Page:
Mawer PM is foreign equity manager of the year

By Melissa Shin | November 27, 2013 | Last updated on November 17, 2023
5 min read

Paul Moroz has scored a hat trick.

It’s the third year in a row that Mawer Investment Management’s deputy CIO has won a Morningstar Canadian Investment Award: in 2011 and 2012, he was named best Global Small/Mid Cap Equity Fund. And this year, he’s the Foreign Equity Fund Manager of the Year. His firm also won the Analyst’s Choice award, and scooped up seven Canadian Investment Awards.

Last time I spoke to Moroz was 2011, prior to his first win. A few things have changed since: Mawer launched a global balanced fund in July 2013, which is put together on a stock-by-stock basis, rather than according to geographic allocations. The firm also opened a Singapore research office this past summer so it could have on-the-ground access to Asian companies.

But aside from those developments, Moroz still has the same philosophy: the more snooze-worthy his holdings, the better. “We have some tremendously boring companies,” he says. He looks for names that earn high return on capital and produce predictable returns.

Read: Mawer managers in for the long haul

And he knows what he won’t invest in. “One of the worst businesses is the used car business,” he says. “It has very high capital requirements. All the money you’re making goes back into the company in order to grow,” because to buy the next car, you’ve got to use the proceeds from the last car you sold.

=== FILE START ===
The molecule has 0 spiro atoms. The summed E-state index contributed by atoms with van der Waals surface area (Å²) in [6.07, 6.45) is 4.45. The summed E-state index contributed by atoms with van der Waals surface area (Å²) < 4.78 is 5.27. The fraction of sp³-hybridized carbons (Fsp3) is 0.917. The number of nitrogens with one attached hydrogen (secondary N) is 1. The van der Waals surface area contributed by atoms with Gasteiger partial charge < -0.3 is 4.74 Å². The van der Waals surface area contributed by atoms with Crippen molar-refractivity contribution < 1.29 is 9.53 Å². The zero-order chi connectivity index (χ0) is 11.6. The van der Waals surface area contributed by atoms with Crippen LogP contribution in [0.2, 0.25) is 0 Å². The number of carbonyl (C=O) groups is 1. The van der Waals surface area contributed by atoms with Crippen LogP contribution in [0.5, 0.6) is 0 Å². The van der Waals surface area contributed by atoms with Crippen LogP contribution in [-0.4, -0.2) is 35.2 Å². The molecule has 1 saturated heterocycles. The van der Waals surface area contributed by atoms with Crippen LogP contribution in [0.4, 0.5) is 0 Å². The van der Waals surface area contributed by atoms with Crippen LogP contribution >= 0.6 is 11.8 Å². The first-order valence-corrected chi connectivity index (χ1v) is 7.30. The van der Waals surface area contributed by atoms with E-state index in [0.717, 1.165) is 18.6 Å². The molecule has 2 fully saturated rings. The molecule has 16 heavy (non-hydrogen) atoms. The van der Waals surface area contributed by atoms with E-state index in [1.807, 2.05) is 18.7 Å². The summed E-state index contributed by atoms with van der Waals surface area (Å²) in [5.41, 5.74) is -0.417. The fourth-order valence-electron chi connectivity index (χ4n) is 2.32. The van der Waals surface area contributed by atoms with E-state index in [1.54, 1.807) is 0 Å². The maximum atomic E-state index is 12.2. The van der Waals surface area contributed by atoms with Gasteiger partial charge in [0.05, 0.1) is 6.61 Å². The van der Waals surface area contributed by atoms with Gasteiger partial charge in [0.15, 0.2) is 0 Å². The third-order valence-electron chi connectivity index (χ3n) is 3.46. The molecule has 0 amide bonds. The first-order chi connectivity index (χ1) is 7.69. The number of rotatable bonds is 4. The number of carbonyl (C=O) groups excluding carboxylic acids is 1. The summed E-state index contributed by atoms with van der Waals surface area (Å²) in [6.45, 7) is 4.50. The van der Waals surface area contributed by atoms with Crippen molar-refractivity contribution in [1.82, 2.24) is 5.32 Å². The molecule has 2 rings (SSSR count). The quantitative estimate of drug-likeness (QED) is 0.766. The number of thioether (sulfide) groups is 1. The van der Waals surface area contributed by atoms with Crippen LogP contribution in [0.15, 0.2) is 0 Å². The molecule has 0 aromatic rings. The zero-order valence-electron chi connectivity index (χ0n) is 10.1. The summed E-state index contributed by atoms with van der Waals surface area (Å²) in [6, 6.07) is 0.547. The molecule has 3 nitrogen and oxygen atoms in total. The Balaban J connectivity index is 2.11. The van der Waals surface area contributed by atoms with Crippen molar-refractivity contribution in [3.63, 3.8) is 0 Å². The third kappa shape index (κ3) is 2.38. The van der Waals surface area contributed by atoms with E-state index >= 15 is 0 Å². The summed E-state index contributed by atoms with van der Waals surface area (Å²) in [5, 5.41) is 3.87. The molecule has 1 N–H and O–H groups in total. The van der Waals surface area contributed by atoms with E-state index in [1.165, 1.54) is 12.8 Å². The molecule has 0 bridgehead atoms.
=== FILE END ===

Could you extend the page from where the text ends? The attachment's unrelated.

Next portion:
“Compare that to an asset-light model, like the wealth management industry,” he says. “You could take on another client without spending any capital. Not only do you grow, you get to keep the cash flow and earnings.”

Read: ‘Top Fund Manager’ shares secrets

Before accepting his award last night, Moroz shared his stock picks.

In 2011, we talked about Retail Food Group, which is a franchisor that’s like the Australian Tim Hortons. How’s it doing?

We still hold it. In 2010, it was $2.50 a share, and now it’s nearing $4.50 a share. It’s continued to acquire brands: it bought Esquires, a coffee chain, and Crust Gourmet Pizza. And it’s very asset light. They’re not spending tons on refurbishing. So they’ve been able to pay dividends. We’re still looking at a 4.5% yield.

Read: Tim Hortons adds dark roast, heats up competition

In 2011, the yield was 6%. What’s changed?

The entire stock market’s dividend yield has fallen. QE has lowered bond yields, so bond substitutes [such as dividend stocks] have seen good price appreciation. The absolute payout has increased over time, but the percentage yield is lower because it hasn’t kept up with stock price increases.

Read: Go global for dividend growth

RFG’s stock price has also risen because of the dynamics of the Australian market, which are tied to China. The Chinese have lowered their GDP target and shifted emphasis to the domestic economy. That’s put pressure on China-related stocks – iron ore, commodities. If you’re getting lousy performance there, [you may buy] RFG because it isn’t related to the Chinese effect.

What else has changed with RFG?

The Australian retail environment has been difficult. They have a two-speed economy. RFG used to have most of its outlets in malls, but they’ve shifted some stores outside because of weaker traffic metrics and the pressure of rents.